A newborn baby boy was struggling to breathe for two hours before a midwife left him in a hospital corridor with family but without any medical supervision while she sought help.

Deputy Health and Disability Commissioner Rose Wall has criticised the midwife's decision to leave the baby in the corridor, saying hospital midwives or a paediatrician should have been called immediately and the baby should never have been without medical supervision.

The baby was later diagnosed with meconium aspiration syndrome - a condition where a newborn suffers trouble breathing due to inhaling a dark green, sterile fecal material called meconium into the lungs before or around the time of birth.

After additional medical support, the baby was transferred to a highly specialised hospital for care for an extended period of time.


The midwife has been found in breach of the Code of Health and Disability Services Consumers' Rights for the care she provided to a newborn baby with respiratory distress, an HDC report has today revealed.

The midwife in breach was a Lead Maternity Carer (LMC) - who co-ordinated the mother and baby's care independently throughout the pregnancy, rather than a hospital midwife who may be a different person each time.

Wall recommended the Midwifery Council of New Zealand conduct a review of the midwife's competence, should she wish to return to practice, and that she apologise to the boy's mother.

The Deputy Commissioner also recommended that the DHB, which was not named in the report, considered how its relationships with LMC midwives could be improved, and whether it was clear to LMC midwives that the resuscitaire was not to be used in the corridor.

In the report, the DHB said this was an opportunity for the DHB to work with its core
midwives to reflect on the professional relationships between core midwives and LMC
midwives to ensure good communication at all times.

Following delivery, at a public hospital, the baby showed signs of respiratory distress and the midwife observed meconium in the birthing pool and on the placenta.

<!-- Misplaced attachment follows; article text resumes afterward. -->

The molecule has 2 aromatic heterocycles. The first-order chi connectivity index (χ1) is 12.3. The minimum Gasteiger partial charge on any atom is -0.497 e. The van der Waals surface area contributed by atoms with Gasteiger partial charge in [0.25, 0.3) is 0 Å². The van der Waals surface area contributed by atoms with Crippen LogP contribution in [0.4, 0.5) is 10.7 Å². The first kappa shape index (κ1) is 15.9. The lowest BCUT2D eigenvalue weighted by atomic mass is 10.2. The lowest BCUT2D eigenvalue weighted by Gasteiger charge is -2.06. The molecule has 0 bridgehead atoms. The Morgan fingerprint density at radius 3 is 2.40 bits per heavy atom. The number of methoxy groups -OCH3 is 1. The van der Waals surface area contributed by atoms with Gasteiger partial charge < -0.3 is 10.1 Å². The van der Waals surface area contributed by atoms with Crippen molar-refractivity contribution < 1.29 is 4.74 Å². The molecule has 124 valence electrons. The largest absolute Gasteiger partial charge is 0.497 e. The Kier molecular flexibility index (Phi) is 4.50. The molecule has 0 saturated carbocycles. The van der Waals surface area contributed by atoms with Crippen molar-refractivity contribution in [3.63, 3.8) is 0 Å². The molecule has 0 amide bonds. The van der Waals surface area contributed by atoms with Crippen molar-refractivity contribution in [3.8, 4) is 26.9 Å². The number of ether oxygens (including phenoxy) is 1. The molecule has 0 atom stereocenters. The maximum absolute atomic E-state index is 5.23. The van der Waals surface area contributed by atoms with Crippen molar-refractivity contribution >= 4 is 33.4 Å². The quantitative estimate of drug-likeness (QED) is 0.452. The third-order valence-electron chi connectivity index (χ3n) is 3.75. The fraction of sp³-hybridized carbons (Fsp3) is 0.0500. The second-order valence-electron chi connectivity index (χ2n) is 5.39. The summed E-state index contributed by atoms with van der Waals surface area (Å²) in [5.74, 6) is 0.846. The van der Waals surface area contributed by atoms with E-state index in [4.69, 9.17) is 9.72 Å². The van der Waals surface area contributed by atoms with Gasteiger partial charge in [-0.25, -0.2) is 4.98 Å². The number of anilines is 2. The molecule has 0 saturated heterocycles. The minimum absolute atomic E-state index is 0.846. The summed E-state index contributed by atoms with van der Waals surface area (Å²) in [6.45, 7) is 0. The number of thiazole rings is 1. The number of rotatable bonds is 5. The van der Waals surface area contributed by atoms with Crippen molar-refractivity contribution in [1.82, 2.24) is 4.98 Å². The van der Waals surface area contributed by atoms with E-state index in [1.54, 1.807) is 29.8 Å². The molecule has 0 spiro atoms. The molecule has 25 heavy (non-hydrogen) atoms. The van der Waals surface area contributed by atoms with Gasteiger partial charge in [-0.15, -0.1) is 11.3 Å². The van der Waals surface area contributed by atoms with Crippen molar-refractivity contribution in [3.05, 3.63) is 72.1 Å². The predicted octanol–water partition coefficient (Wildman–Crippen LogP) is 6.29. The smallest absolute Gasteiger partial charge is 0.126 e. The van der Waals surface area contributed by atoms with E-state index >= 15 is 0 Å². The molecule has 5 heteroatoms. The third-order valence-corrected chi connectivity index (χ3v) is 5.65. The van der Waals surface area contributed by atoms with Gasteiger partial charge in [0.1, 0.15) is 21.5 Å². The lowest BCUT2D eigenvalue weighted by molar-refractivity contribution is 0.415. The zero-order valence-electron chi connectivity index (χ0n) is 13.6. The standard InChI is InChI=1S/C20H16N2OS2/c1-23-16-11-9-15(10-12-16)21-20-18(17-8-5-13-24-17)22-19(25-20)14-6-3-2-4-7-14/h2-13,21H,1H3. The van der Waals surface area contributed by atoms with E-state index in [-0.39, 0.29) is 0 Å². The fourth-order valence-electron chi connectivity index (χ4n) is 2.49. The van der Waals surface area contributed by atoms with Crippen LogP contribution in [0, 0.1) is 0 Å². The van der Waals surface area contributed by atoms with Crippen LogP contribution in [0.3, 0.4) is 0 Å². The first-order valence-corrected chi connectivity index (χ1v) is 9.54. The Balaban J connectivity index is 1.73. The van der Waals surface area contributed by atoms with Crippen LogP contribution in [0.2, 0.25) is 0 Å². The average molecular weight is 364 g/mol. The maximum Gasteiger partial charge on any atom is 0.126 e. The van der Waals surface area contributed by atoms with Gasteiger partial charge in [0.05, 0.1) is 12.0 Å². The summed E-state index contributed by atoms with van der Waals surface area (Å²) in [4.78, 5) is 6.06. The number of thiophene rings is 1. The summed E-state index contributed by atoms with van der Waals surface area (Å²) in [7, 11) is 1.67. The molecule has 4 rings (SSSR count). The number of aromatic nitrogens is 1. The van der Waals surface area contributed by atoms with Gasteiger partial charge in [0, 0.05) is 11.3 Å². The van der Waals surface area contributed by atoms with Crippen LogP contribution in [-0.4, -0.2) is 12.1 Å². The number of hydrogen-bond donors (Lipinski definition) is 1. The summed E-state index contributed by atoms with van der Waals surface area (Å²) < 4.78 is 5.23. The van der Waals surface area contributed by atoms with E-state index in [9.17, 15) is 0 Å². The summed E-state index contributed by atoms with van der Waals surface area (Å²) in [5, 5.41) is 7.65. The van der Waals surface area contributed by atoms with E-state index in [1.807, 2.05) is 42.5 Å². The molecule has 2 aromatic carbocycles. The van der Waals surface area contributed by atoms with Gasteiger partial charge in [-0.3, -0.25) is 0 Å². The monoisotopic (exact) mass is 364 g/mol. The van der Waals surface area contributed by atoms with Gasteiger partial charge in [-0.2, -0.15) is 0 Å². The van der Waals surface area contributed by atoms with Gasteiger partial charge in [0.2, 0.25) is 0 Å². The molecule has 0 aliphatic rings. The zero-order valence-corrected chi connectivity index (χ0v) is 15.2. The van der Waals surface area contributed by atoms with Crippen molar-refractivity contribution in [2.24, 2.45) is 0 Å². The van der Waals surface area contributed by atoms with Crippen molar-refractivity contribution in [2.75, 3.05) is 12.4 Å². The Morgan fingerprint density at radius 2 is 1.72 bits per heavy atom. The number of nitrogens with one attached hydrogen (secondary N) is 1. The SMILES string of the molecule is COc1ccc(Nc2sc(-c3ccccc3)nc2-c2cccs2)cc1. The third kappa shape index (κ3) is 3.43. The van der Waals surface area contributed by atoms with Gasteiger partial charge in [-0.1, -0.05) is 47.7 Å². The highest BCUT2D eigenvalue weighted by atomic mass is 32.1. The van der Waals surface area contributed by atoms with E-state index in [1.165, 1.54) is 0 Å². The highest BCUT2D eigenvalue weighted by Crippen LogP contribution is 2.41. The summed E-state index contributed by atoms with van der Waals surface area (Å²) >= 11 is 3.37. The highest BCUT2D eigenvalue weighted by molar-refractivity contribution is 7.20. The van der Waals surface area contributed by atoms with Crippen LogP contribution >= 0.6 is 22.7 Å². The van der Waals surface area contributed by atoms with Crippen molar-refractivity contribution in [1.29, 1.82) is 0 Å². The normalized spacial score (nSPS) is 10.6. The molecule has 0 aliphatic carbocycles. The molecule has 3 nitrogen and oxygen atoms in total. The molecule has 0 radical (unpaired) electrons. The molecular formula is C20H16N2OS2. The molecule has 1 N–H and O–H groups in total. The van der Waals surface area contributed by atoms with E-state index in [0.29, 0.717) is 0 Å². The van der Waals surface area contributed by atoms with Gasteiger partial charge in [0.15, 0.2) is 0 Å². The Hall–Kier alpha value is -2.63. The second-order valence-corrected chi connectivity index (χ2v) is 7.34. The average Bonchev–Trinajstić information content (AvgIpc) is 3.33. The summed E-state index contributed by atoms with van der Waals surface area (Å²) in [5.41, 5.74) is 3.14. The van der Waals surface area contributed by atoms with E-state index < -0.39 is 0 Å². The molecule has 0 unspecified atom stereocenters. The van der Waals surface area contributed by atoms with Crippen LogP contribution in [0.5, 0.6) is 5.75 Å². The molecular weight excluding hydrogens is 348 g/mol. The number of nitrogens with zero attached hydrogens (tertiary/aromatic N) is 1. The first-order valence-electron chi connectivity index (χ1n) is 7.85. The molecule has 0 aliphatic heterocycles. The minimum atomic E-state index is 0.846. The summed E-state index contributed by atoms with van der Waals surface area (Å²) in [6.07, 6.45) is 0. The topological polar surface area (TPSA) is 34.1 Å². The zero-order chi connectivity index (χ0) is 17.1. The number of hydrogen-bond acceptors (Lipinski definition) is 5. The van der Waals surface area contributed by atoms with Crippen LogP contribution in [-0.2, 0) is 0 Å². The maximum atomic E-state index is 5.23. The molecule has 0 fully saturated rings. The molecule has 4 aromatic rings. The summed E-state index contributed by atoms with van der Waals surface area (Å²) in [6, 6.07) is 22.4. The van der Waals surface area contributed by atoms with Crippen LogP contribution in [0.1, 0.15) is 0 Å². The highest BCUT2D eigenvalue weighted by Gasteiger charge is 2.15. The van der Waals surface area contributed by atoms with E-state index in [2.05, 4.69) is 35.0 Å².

The midwife did not seek assistance from the hospital midwives or a paediatrician over a two hour period.

When the baby deteriorated further, she moved him to a resuscitaire in the corridor where she left him with family members, without medical supervision, while she sought assistance, the report said.


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"This on reflection was not a good move," the midwife said in the report.

In the report, the Midwifery Council told HDC: "The current situation is that [the midwife] remains under a [competence review] order but has not practised since 2018 when she voluntarily relinquished her practising certificate, owing to fitness to practise concerns.

"[The midwife's] practising certificate will not be reinstated until the concerns around her fitness to practise have been addressed."

The midwife told HDC she had apologised to the mother and her family directly over the course of the postnatal care and did not consider that a formal written apology at this stage is necessary.

The midwife also told HDC that she did her best in the circumstances, and she trusted that her decision to leave practice would provide some reassurance to the boy's mum.

"[T]he events also exposed a cultural issue and some systems failures in the maternity
unit, which can make LMC's vulnerable as some individuals do not work in a collegial
manner," the midwife also said in the report.